28. 15. If given a string measurements and the exact answer, how can you determine if you were accurate and/or precise? • Ask yourself the following questions? • Are the numbers closely packed together? If yes--> precise, if no--> not • Do the numbers average out to be the right answer? Yes--> accurate, no--> not

  29. Examples 1. You measure the mass of a block of iron to be 2.5 g, 2.6 g, and 2.7 g. Using a very precise and accurate scale the block was certified at 2.6 g? Were your measurements accurate, precise, or both? • Both, they were closely packed together and they averaged to the right answer

  30. Examples 2. You measure the temperature of a liquid to be 23 ºC, 26 ºC, 30º C, and 37º Cº? Using a very precise and accurate thermoprobe, the temperature was certified to be 29ºC. Were your measurements accurate, precise, or both? • Accurate because they avg to be 29 but not precise because they were not closely packed together

  31. Significant digits 16. What limits how accurately you can measure stuff in chemistry? • your accuracy is limited by the precision of the instrument with which you are measuring • There will always be uncertainty in measurements, that is why it is important how you record your measurements?

  32. How would you record this? • definitely between 3 and 4 • between 3.1 and 3.2 • 3.13 maybe?

  33. Definitely 2 • Definitely 2.5 • How about 2.50? • Maybe 2.51

  34. How would you record this? • definitely between 5 and 6 • no digits in the .1 range, so you will have to estimate • 5.8 maybe??

  35. Significant Digits • in chemistry you record all the units that you are sure of and you are allowed 1 digit that is uncertain or a best guess 17. What do we call the numbers that we are sure about & our estimate? • significant digits(figures) • it is sometimes difficult to figure out how many digits are measured in a recorded amount and how many are simply place holders.

  36. 18. What rules govern sig digs? • All non 0 numbers are sig(22=2, 53.6=3) • 0 between non 0 digits are sig(202=3, 3.002=4) • 0 beyond decimal at the end of a number are sig(1.00=3, 2.23000=6, 50.00=4)

  37. Sig Dig Rules • 0 preceding the first non 0 number are not sig, they are just place holders(.00054=2, 0.565=3) • 0 following integers without decimals, they are just place holders(1000=1, 50,500=3, 1000.=4

  38. 25 246.31 409 20.06 29.200 1.050 .12 .030 100 100. Example: How many sig digs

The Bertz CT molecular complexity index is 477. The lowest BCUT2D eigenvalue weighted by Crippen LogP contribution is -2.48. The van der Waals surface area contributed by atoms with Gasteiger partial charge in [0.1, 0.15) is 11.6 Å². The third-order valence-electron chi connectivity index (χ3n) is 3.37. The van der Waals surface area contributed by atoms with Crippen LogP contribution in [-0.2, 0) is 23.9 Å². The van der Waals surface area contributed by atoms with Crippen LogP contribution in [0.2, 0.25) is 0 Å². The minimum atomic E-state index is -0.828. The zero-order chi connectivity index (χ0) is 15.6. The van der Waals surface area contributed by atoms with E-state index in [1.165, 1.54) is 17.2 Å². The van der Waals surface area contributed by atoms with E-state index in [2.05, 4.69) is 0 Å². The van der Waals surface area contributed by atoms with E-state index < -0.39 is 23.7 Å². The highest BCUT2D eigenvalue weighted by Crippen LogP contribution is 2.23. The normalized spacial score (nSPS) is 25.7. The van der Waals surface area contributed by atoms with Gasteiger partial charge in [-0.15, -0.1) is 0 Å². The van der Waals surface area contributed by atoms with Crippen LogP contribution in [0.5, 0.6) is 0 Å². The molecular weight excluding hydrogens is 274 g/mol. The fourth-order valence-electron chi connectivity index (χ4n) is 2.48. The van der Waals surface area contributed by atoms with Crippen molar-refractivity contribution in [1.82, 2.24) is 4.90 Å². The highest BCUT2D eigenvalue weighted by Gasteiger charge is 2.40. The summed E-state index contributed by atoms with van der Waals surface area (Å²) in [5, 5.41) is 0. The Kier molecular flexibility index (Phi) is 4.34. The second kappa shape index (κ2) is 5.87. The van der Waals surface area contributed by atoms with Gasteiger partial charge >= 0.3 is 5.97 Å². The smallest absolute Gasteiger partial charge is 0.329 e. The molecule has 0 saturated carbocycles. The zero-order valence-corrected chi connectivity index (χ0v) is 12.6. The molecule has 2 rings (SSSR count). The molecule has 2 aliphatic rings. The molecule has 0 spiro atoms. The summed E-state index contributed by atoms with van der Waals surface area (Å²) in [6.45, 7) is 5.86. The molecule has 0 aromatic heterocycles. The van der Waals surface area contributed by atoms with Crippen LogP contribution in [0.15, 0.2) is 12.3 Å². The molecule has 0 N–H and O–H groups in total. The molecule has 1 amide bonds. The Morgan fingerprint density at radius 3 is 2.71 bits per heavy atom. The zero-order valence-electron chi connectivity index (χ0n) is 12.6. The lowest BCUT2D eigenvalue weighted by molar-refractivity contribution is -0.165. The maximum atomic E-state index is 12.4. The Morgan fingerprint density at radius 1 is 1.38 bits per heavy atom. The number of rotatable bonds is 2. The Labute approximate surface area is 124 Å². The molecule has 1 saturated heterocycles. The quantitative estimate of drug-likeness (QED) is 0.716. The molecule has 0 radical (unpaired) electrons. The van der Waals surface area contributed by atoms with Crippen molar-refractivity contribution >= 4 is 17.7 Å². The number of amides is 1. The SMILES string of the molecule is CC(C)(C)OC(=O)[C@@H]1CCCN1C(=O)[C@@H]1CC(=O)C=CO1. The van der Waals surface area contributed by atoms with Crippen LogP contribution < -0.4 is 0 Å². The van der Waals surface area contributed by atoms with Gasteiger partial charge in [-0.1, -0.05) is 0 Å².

39. 19. What do you do with Sig Digs when performing a Math operation? • adding or subtracting- answer should be equal to the lowest decimal place in the problem round up if needed • 15.3 + 2.35 = 17.65 = 17.7 • mutiply or divide- answer should be equal to the lowest number of sig digs in problem round up if needed • 2.3 x 3.05 = 7.015 = 7.0

  40. Scientific Notation • sometimes the numbers we have to deal with in chemistry can be or small • One of the numbers you will be using repeatedly is the numerical value for the mole: • 602200000000000000000000 • Big number, huh? Wouldn’t 6.02 x 1023 be more manageable?

  41. When describing very small distances, such as the diameter of a swine flu virus, it is convenient to use scientific notation.

  42. VIR(very important rules) 20. What are the rules for placing a large or small number in scientific notation? • only sig digs are recorded • the number in sci note must be between 1 and 9.99 • Multiply that number by 10x, where x is the number of jumps to the left(+) or to the right(-) you made to get the number just right

  43. 5.44 x 10-5 1.055 x 105 3.405 x 10 -2 3.45 x 10 -5 5.435 5.67 x 10 -9 1.055 x 10 9 3.000 x 10 2 .0000544 105,500 .03405 .0000345 5.435 .00000000567 1,055,000,000 300.0 Examples: Place the following in Sci Note

  44. HOMEWORK • 5,7,35,41,51,55,139

  45. Factor Labeling Method & Percentage Error

  46. STATE, ORHS and VM Objectives: You Will Be Able To: • Solve problems and do conversions using the Factor Labeling Method in single and multiple steps • Be able to analyze data by computing percentage error

  47. Factor Labeling Method • often it is important to be able to convert measurements from one unit to another • in algebra, the use of ratios accomplishes this task quite nicely • in chemistry, things get a little hairier • it is more useful to use the Factor Labeling Method

  48. Factor Labeling Method • Warning: the following are extremely complex algebraic relationships. You may experience a brief time of nausea! a = b a/b = 1 b/a =1 a/b = b/a Any Problems with this?